By Catharin Shepard • Staff writer • County commission incumbent Democrats Tony Hunt, Harry Southerland and Allen Thomas will go on to face Republican candidates Johnny Boyles, David Frump and Christopher Holland in the November election.
Voters in Hoke County put Hunt, Southerland and Thomas through the primary election Tuesday over candidates Carlton Barber and Lent Carr. Republican voters in the primary selected Boyles, Frump and Holland over candidates Stephanie Carter and Isaac Holder.
Voter turnout was light in the primary with just under 14 percent of Hoke County’s registered voters either coming out on election day, or voting early.
Thomas carried the vote for Democrats in the commission race with 2,509 ballots, or 31.48 percent.
“I would like to thank the residents of Hoke County for believing in me, believing in the vision that we have established here in Hoke County, and I want to promise them that they will never regret voting for me,” Thomas said. “I look forward to going on to November and going head-to-head with some great Republican candidates.”
Southerland earned the second-most votes in the Democratic primary with 2,380, or 29.86 percent. The News-Journal wasn’t immediately able to reach him for comment after his win.
Hunt received the third-most votes with 2,072, or 25.99 percent in the Democratic primary.
“I would like to thank all the voters in Hoke County who entrusted their vote to me. It speaks to the work that we’ve been doing for the last 19 years,” Hunt said. “I’m just so glad that they’re trusting us to go to the general election and win this election again for another four years to continue to move Hoke County in the direction it’s going now. It’s prospering, a lot of growth, a lot of smart growth. I’m just overwhelmed by the support we got.”
Carr received 579 votes and Barber received 431 votes, or 7.26 and 5.41 percent of the vote in the contest.
Frump carried the vote for Republicans in the commission race with 1,040 ballots, or 28.75 percent.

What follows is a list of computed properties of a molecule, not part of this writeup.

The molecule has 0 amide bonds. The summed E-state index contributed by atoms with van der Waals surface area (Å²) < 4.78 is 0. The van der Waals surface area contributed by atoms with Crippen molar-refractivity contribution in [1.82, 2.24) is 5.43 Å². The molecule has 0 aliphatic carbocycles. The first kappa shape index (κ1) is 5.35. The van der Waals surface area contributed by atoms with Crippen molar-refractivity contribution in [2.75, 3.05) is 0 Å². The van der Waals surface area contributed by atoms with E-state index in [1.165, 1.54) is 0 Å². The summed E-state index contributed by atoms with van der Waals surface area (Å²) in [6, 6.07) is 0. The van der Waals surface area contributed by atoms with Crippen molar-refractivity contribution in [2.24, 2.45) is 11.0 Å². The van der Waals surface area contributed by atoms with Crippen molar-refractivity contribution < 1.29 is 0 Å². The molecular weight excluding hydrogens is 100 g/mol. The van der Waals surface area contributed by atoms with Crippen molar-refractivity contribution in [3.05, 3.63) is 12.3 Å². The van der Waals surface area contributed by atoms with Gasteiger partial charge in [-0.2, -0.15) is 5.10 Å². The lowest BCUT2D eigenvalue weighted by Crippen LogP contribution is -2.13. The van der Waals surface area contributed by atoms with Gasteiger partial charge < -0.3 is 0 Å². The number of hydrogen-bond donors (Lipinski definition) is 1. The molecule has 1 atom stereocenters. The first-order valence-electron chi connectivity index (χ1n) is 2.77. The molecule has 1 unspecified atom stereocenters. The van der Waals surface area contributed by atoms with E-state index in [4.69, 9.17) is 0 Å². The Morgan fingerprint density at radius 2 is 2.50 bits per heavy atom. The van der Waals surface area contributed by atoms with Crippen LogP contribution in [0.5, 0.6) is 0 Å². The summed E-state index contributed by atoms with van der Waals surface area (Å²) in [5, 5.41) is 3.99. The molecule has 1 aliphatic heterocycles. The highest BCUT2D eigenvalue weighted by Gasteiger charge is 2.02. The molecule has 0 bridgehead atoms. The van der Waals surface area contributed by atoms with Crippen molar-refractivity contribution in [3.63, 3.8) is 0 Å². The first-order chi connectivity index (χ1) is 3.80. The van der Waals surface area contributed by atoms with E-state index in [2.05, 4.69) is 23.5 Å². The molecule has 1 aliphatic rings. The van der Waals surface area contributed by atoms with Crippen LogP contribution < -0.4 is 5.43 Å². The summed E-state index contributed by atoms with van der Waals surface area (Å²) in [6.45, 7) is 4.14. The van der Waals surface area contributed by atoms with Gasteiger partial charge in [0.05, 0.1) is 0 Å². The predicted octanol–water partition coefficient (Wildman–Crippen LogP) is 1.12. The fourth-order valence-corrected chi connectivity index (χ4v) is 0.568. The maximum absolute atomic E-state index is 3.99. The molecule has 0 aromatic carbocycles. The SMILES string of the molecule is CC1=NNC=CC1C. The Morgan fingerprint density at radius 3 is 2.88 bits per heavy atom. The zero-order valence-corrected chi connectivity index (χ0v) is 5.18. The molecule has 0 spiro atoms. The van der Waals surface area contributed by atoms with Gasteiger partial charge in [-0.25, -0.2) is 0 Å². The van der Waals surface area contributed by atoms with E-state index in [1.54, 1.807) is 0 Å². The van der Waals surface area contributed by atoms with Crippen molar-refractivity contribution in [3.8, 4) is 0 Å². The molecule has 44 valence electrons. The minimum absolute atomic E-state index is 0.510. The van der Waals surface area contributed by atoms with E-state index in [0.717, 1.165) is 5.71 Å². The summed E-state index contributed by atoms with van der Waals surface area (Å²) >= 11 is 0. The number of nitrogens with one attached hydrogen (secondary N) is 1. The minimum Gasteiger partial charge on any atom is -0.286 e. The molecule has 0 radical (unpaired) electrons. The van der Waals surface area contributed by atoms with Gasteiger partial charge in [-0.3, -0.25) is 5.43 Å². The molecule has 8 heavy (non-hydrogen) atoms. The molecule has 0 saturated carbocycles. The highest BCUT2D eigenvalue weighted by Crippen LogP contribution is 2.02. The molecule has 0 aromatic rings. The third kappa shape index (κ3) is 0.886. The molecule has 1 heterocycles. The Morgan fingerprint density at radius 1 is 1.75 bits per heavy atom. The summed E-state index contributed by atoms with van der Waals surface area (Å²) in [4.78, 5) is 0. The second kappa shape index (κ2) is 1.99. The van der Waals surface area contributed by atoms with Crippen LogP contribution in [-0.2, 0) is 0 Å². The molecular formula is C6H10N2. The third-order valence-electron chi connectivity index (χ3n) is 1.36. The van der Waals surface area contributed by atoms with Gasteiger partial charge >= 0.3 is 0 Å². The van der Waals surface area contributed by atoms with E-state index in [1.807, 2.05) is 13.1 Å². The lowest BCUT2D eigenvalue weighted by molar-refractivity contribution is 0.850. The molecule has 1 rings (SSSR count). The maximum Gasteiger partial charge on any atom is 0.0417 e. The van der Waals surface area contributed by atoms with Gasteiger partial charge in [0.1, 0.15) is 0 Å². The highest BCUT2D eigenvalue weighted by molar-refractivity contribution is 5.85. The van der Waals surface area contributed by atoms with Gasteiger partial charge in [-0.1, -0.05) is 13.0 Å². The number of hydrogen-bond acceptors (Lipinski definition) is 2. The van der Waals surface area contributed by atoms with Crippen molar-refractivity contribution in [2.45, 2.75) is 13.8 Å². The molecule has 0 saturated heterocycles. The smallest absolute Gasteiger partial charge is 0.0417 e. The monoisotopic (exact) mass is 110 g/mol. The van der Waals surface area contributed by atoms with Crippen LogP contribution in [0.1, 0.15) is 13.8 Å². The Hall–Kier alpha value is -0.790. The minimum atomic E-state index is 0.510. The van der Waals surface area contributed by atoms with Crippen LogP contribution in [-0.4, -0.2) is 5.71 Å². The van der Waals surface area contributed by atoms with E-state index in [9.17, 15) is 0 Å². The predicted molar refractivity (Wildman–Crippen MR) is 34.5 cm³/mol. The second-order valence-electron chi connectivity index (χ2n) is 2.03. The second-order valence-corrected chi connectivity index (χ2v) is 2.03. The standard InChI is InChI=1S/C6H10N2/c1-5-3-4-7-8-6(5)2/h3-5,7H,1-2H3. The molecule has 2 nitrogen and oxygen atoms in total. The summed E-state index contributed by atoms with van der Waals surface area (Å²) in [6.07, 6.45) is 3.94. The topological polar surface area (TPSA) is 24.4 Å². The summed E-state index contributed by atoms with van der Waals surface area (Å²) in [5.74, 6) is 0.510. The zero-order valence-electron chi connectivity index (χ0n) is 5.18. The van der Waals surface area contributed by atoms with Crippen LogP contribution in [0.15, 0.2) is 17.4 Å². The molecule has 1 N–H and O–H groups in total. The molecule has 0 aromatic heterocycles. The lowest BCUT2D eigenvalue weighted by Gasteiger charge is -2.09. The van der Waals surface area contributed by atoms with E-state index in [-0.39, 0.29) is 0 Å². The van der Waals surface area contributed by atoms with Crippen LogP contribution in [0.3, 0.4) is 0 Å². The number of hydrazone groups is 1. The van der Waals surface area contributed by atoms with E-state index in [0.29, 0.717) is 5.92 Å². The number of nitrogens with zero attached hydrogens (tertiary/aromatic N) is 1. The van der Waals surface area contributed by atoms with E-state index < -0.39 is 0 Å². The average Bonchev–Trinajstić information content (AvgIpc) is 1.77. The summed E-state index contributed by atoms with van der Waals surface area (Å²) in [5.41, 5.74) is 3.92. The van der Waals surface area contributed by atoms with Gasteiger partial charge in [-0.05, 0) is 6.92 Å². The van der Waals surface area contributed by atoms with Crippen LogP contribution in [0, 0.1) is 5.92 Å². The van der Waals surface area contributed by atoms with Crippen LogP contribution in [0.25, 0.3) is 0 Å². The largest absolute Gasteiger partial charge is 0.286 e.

“I would like to thank all those who supported me,” Frump said. “They are forward thinking people, and in November we are going to make some changes and move Hoke County forward.”
Holland earned the second-most votes in the primary contest with 833, or 23.02 percent.
“We did a good race and I’m satisfied and I’m happy that the Republicans turned out to vote for who they want to represent them on the November ballot,” Holland said. “I look forward to working with the community to increase the Republican turnout. I look forward to seeing everyone this summer.”
The vote for the third Republican candidate for commission was close between Boyles and Carter. With the final precinct reporting in Boyles received the third-most votes with 798 ballots, or 22.06 percent, over Carter who received 765 votes or 21.14 percent.
“We had a tough road and there was a lot of closeness. Ms. Carter ran a very good race and until the last precinct neither one of us knew who was going to win, but it was clear on the last precinct,” Boyles said.
Holder, who sought to have his name removed from the ballot, received 182 votes or 5.03 percent.
Hoke voters will decide in November which three of the six candidates to send to the Hoke County Board of Commissioners for a four-year term.
In the primary race for Hoke County Clerk of Superior Court, incumbent Democrat Evelyn McLeod defeated challenger LaShonda Ely. McLeod received 2,088 votes, or 70.52 percent of the vote in the contest. Ely received 873 votes, or 29.48 percent.
In races for U.S. Congress, Hoke voters chose incumbent Rep. Richard Hudson over candidates Mike Andriani, Francisco Rios and Jen Bucardo in the race for U.S. House of Representatives District 9. In the race for U.S. Senate, Hoke’s Democrat voters chose Cheri Beasley to go through to November, while Hoke’s Republican voters chose Ted Budd for the U.S. Senate race.
There were also several Republican primary races for N.C. judges. Hoke voters supported Trey Allen over April Wood and Victoria Prince in the race for N.C. Supreme Court Associate Justice Seat 5; Donna Stroud over Beth Smith in the race for N.C. Court of Appeals Judge Seat 9; and Michael Stading over Charlton Allen in N.C. Court of Appeals Judge Seat 11.
All of Hoke County’s 15 precincts reported in by just after 9 p.m. All of the results are considered unofficial until the election canvass.